A Syrian man finds himself drawn into conflict while searching for his missing brother
Dir/scr: Randa Chahoud. Germany, UK. 2019. 108mins
The complex currents of recent Syrian history are reflected through the experiences of one refugee in The Accidental Rebel, an ambitious, solidly crafted first feature from writer/director Randa Chahoud. A lot of territory and conflicting emotions are covered in a well-intentioned drama that often feels too reliant on convenience and contrivance to impose structure on the wide-ranging material. Some further festival exposure should still follow its world premiere at Busan, however.
Chahoud’s unshowy approach always seeks to serve the story
In 2011, Karim (Mehdi Meskar) celebrates the start of the Arab Spring in Latakia, Syria by performing with his band in an underground cafe owned by his parents Miriam (Amira Ghazalla) and Hadi (Husam Chadat). Subsequent events prove the fragile promise of that moment and he is sent to study in Germany. Five years later, Karim is settled in Hamburg with his Icelandic girlfriend Lilly (Emily Cox) who is pregnant with their first child. He has embraced a new life and is awaiting the arrival of his parents who have fled Syria and reached Sofia in Bulgaria.
His brother Yassir (Tariq al Sales) has not arrived in Sofia, though. The last phone message from him ends abruptly and comes with a background soundtrack of gunfire. Yassir’s bazuq is a reminder of the music they once made together and the bond that still connects them. Karim now feels compelled to travel to the Turkish/Syrian border to discover the whereabouts of his brother and bring him safely to Germany. His claim that he can be there and back in a few days seems optimistic at best.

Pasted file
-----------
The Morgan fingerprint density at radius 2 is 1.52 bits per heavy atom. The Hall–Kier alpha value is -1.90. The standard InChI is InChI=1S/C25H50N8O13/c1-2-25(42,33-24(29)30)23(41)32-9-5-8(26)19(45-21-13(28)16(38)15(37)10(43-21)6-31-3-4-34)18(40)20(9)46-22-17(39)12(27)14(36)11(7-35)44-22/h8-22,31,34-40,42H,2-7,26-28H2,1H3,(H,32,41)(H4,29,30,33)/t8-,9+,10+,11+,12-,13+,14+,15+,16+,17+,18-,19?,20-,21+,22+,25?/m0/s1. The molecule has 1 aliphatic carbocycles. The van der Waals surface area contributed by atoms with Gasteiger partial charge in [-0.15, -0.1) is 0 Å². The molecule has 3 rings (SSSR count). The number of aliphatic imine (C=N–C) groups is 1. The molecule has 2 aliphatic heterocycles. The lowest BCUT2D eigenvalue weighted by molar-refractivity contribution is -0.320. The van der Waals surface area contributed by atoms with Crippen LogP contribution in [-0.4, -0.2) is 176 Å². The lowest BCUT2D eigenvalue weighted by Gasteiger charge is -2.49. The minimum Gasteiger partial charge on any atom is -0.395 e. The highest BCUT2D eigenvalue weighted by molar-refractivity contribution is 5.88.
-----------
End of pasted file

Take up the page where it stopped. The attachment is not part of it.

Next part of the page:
Predictably, the naive Karim is plunged into the brutal realities of life in war-torn Syria as he is pulled into the anti-Assad movement despite his protestations that “I am not here to fight.” The Accidental Rebel becomes a film of contrasts as Karim’s life in Syria grows increasingly steeped in bloodshed whilst Lilly is left to puzzle at his fate and make his parents welcome in Germany. At one point, Chahoud cross cuts between Karim’s howls of pain and Lilly’s screams during childbirth.
Chahoud’s unshowy approach always seeks to serve the story. He tries to maintain the balance between the narrative strands in Syria and Germany, and also to give a decent amount of weight to each of the characters. Lilly initially seems confined to the thankless role of a supportive girlfriend destined to wait anxiously by the phone for news of her man. Yet she becomes a more interesting figure as we learn about the mistakes of her past and watch the affectionate, wary friendship that grows between her and Karim’s friend Max (Jonas Nay) during his long absence.
Splitting the story so evenly keeps pulling the focus away from Karim. As a result, tension is sacrificed and broad brushtroke developments start to dominate. Karim’s character undergoes a number of extreme gear changes from plucky innocent to blood-on-his-hands rebel soldier, traumatised survivor and obsessive avenger. An engaging Mehdi Meskar keeps the character sympathetic but there isn’t enough variation or texture in his performance to make Karim’s eventful emotional journey entirely convincing.
Production companies: Neue Impuls Film Produktionsgesellschaft, Lightburst Pictures, Cactus World FIlms.
International sales: East West Filmdistribution, firstname.lastname@example.org
Producers: Clementina Hegewisch, Johannes Jancke
Production design: Juliane Friedrich
Editing: Adrienne Hudson
Cinematography: Soren Schulz
Music: Hani Asfari
Main cast: Mehdi Meskar, Emily Cox, Jonas Nay, Husam Chadat